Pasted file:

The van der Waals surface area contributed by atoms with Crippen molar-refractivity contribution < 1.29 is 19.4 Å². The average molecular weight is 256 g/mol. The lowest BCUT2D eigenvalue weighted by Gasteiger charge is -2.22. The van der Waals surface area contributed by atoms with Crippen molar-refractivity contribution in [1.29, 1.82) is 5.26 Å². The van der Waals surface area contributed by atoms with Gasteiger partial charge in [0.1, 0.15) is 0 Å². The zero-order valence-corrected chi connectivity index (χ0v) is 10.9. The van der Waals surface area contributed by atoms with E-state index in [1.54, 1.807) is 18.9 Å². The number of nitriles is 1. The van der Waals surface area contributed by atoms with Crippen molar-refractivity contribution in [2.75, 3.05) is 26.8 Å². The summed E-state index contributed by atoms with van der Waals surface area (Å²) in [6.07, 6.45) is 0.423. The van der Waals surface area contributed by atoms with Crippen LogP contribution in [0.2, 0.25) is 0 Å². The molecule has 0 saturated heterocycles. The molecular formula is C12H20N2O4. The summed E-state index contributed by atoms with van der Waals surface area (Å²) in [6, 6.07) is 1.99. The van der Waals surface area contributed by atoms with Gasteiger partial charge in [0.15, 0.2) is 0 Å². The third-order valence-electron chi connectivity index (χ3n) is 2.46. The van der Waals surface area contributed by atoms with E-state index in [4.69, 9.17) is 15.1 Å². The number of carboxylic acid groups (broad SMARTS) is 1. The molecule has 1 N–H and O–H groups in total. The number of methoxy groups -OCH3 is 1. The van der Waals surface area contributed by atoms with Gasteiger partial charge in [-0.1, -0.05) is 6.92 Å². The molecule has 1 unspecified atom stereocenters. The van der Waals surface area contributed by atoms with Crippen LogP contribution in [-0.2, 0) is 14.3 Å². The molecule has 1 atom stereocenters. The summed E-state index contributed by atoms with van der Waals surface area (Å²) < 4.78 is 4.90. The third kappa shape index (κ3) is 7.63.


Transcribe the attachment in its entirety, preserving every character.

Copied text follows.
The van der Waals surface area contributed by atoms with Crippen molar-refractivity contribution < 1.29 is 19.4 Å². The average molecular weight is 256 g/mol. The lowest BCUT2D eigenvalue weighted by Gasteiger charge is -2.22. The van der Waals surface area contributed by atoms with Crippen molar-refractivity contribution in [1.29, 1.82) is 5.26 Å². The van der Waals surface area contributed by atoms with Gasteiger partial charge in [0.1, 0.15) is 0 Å². The zero-order valence-corrected chi connectivity index (χ0v) is 10.9. The van der Waals surface area contributed by atoms with E-state index in [1.54, 1.807) is 18.9 Å². The number of nitriles is 1. The van der Waals surface area contributed by atoms with Crippen molar-refractivity contribution in [2.75, 3.05) is 26.8 Å². The summed E-state index contributed by atoms with van der Waals surface area (Å²) in [6.07, 6.45) is 0.423. The van der Waals surface area contributed by atoms with Crippen LogP contribution in [0.2, 0.25) is 0 Å². The molecule has 0 saturated heterocycles. The molecular formula is C12H20N2O4. The summed E-state index contributed by atoms with van der Waals surface area (Å²) in [6, 6.07) is 1.99. The van der Waals surface area contributed by atoms with Gasteiger partial charge in [0.15, 0.2) is 0 Å². The third-order valence-electron chi connectivity index (χ3n) is 2.46. The van der Waals surface area contributed by atoms with E-state index in [4.69, 9.17) is 15.1 Å². The number of carboxylic acid groups (broad SMARTS) is 1. The molecule has 1 N–H and O–H groups in total. The number of methoxy groups -OCH3 is 1. The van der Waals surface area contributed by atoms with Gasteiger partial charge in [-0.1, -0.05) is 6.92 Å². The molecule has 1 unspecified atom stereocenters. The van der Waals surface area contributed by atoms with Crippen LogP contribution in [-0.2, 0) is 14.3 Å². The molecule has 1 atom stereocenters. The summed E-state index contributed by atoms with van der Waals surface area (Å²) < 4.78 is 4.90. The third kappa shape index (κ3) is 7.63.